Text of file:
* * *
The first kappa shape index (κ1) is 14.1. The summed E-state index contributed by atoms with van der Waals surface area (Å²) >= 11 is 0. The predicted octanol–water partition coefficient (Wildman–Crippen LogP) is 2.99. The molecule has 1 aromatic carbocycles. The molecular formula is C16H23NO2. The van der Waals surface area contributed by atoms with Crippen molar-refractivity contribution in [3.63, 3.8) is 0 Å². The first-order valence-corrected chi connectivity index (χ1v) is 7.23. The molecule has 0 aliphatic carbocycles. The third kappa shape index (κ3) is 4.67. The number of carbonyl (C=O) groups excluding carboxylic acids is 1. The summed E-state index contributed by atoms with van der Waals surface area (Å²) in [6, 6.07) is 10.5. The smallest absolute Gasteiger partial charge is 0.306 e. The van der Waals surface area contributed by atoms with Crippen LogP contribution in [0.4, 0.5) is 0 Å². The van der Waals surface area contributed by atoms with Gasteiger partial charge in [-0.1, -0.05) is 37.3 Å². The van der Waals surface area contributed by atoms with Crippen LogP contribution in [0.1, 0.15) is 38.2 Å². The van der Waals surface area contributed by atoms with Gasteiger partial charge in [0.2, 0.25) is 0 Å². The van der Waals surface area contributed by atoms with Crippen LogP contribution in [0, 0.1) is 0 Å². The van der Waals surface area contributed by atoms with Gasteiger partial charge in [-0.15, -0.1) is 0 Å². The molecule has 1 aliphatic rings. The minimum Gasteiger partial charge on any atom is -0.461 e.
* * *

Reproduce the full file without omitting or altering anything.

The first kappa shape index (κ1) is 14.1. The summed E-state index contributed by atoms with van der Waals surface area (Å²) >= 11 is 0. The predicted octanol–water partition coefficient (Wildman–Crippen LogP) is 2.99. The molecule has 1 aromatic carbocycles. The molecular formula is C16H23NO2. The van der Waals surface area contributed by atoms with Crippen molar-refractivity contribution in [3.63, 3.8) is 0 Å². The first-order valence-corrected chi connectivity index (χ1v) is 7.23. The molecule has 0 aliphatic carbocycles. The third kappa shape index (κ3) is 4.67. The number of carbonyl (C=O) groups excluding carboxylic acids is 1. The summed E-state index contributed by atoms with van der Waals surface area (Å²) in [6, 6.07) is 10.5. The smallest absolute Gasteiger partial charge is 0.306 e. The van der Waals surface area contributed by atoms with Crippen LogP contribution in [0.4, 0.5) is 0 Å². The van der Waals surface area contributed by atoms with Gasteiger partial charge in [-0.1, -0.05) is 37.3 Å². The van der Waals surface area contributed by atoms with Crippen LogP contribution in [0.1, 0.15) is 38.2 Å². The van der Waals surface area contributed by atoms with Gasteiger partial charge in [0.2, 0.25) is 0 Å². The van der Waals surface area contributed by atoms with Crippen LogP contribution in [0, 0.1) is 0 Å². The van der Waals surface area contributed by atoms with Gasteiger partial charge in [-0.15, -0.1) is 0 Å². The molecule has 1 aliphatic rings. The minimum Gasteiger partial charge on any atom is -0.461 e.